Janice Long: “Hello. How you doing? Welcome to Top of the Pops. Tonight... is very much a live Top of the Pops. Some fantastic stuff. And very much a case of girls on top, isn't it Mark?”

Mark Goodier: “It sure is. Thank you Janice. And our first lady tonight says her favourite food is chocolate sandwiches. Do you believe that? She's straight into number two of the chart it's Kylie Minogue right here with the Locomotion.

[2] KYLIE MINOGUE: the loco-motion. Welcome back Janice. Bye Janice. She returned from a prolonged absence in July 1988, she's here tonight, and then she's off. After this she won't be seen again until the final Top of the Pops in 2006. Janice herself wasn't in any doubt what happened. In a Tweet dated October 11th 2019 she wrote: “Radio One did not approve of me having a baby and not being married. That’s why I lost my show. TOTP were cool but Radio One decided to do a simulcast so I was persona non grata”

BBC Genome confirms that Janice Longs' Radio 1 show ended on 30th December 1987. After the New Year break the slot was filled temporarily by Simon Mayo before being handed on to Liz Kershaw. Top of the Pops had broadcast on Radio 1 since the 05/11/1987 edition but this was in London only (probably). Johnny Beerling, Radio 1 Controller, was presumably okay with this limited exposure for Janice Long but looming at the start of September 1988 was “the great FM switch on.” Central Scotland, the north, and the midlands, would all gain access to Radio 1 FM and suddenly 65% of the country would be able to hear an unwed mother hosting Top of the Pops in stereo. Or at least they would if she'd stayed. I assume Paul Ciani booked Janice in July and August in an attempt to establish her again as part of the regular team; without success.

In fact, there's possibly an additional layer of mischief to those two bookings. Janice returns on the 07/07/1988 edition. Tonight's appearance is exactly four weeks later. If this cycle had continued (which seems like a reasonable guess because several hosts appeared monthly) then her next appearance would have been Thursday 01/09/1988. The first day of the FM switch on. Did Paul Ciani bring her back to Top of the Pops with an eye to getting her back on Radio 1 on its big day? I like to think he did.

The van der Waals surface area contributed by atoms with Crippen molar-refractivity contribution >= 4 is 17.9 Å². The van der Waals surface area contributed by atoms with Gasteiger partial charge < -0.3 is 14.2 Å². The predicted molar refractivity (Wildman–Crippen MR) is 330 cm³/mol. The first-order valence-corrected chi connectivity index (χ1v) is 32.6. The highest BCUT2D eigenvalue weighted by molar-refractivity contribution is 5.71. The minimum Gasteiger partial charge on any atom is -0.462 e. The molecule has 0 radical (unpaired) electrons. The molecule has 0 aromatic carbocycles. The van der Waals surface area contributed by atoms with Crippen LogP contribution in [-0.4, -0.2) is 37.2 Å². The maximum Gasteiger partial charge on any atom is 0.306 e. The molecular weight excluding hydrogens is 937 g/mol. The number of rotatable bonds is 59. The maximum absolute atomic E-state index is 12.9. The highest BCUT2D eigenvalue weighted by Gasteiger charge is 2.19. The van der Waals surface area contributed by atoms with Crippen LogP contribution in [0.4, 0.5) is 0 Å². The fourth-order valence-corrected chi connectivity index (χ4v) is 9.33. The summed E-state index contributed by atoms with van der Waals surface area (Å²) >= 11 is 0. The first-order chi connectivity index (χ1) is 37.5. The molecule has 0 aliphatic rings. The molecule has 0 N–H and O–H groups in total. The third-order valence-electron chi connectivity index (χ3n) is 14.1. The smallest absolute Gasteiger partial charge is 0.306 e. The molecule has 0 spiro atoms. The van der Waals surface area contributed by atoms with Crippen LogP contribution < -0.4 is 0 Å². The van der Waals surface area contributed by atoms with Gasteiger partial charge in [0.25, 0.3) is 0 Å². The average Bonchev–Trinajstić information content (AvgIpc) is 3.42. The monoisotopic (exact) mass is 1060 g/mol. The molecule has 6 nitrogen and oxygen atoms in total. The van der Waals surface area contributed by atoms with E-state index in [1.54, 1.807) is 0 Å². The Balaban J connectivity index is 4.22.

Meanwhile, Mark Goodier continues to develop his role as the bland man of Radio 1. His “chocolate sandwiches” exclusive reminds me of a terrible feature from his programme in the early 1990s. It was called Unbelievable and featured the dullest POP FACTS possible. It ran like this.
MUSICAL STING: Unbelievable by EMF
MARK GOODIER: “Kylie Minogue says her favourite food is chocolate sandwiches.”
MUSICAL STING: Unbelievable by EMF

 He got a book out of it. Called Unbelievable!, published in 1993. Copies are available on Ebay and Amazon. The condition is usually very good to as new.


Good Omens season 2 review


I've seen some mixed reviews of this with some harsh comments particularly from fans of the original novel who feel season two has been done a disservice even though its mostly written by Neil Gaiman. I've never read the book but thoroughly enjoyed the first series though I did see it as a one off. I wasn't really sure where another season might go without either repeating the highlights of the first or heading off somewhere tangential. In the end they seem to have done neither by opening up new aspects of the central friendship and varying the canvas behind it just enough. I think a good job as been done even though I found the first third more enjoyable than the rest. 

Some spoilers after the break...



Titans season four episodes 5 to 12 reviewed


Episode five sees attempts to protect Sebastian being foiled partly because one of those big snakes gets loose inside Star Labs. The snake is convincing enough even in the bright lights of the base though might have been more effective had some reason been found to blow out half of them for atmospheric darkness. Like a lot of the jeopardy moments though it is over and done with too soon and too easily in this case. In the end, as he had to be, the unwilling Sebastian is taken by his acolytes and really it is only down to Joseph Morgan’s trembling fear that any sense of impending doom is rendered for the viewer.